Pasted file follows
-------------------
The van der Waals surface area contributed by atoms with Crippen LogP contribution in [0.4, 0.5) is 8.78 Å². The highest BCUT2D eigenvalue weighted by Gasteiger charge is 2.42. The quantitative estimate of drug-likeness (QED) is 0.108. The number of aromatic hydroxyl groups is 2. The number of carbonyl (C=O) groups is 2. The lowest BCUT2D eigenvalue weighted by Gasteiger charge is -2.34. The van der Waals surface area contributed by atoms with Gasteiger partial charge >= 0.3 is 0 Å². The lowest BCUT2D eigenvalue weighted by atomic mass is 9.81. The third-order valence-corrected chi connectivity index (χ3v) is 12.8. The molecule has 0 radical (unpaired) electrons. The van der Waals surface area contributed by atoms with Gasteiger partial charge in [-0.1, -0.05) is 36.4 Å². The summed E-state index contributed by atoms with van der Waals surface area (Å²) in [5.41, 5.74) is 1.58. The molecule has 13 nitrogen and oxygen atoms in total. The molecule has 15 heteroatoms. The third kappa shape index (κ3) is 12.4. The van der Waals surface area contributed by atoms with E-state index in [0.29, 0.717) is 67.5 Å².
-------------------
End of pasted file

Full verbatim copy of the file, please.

The van der Waals surface area contributed by atoms with Crippen LogP contribution in [0.4, 0.5) is 8.78 Å². The highest BCUT2D eigenvalue weighted by Gasteiger charge is 2.42. The quantitative estimate of drug-likeness (QED) is 0.108. The number of aromatic hydroxyl groups is 2. The number of carbonyl (C=O) groups is 2. The lowest BCUT2D eigenvalue weighted by Gasteiger charge is -2.34. The van der Waals surface area contributed by atoms with Gasteiger partial charge >= 0.3 is 0 Å². The lowest BCUT2D eigenvalue weighted by atomic mass is 9.81. The third-order valence-corrected chi connectivity index (χ3v) is 12.8. The molecule has 0 radical (unpaired) electrons. The van der Waals surface area contributed by atoms with Gasteiger partial charge in [-0.1, -0.05) is 36.4 Å². The summed E-state index contributed by atoms with van der Waals surface area (Å²) in [5.41, 5.74) is 1.58. The molecule has 13 nitrogen and oxygen atoms in total. The molecule has 15 heteroatoms. The third kappa shape index (κ3) is 12.4. The van der Waals surface area contributed by atoms with E-state index in [0.29, 0.717) is 67.5 Å².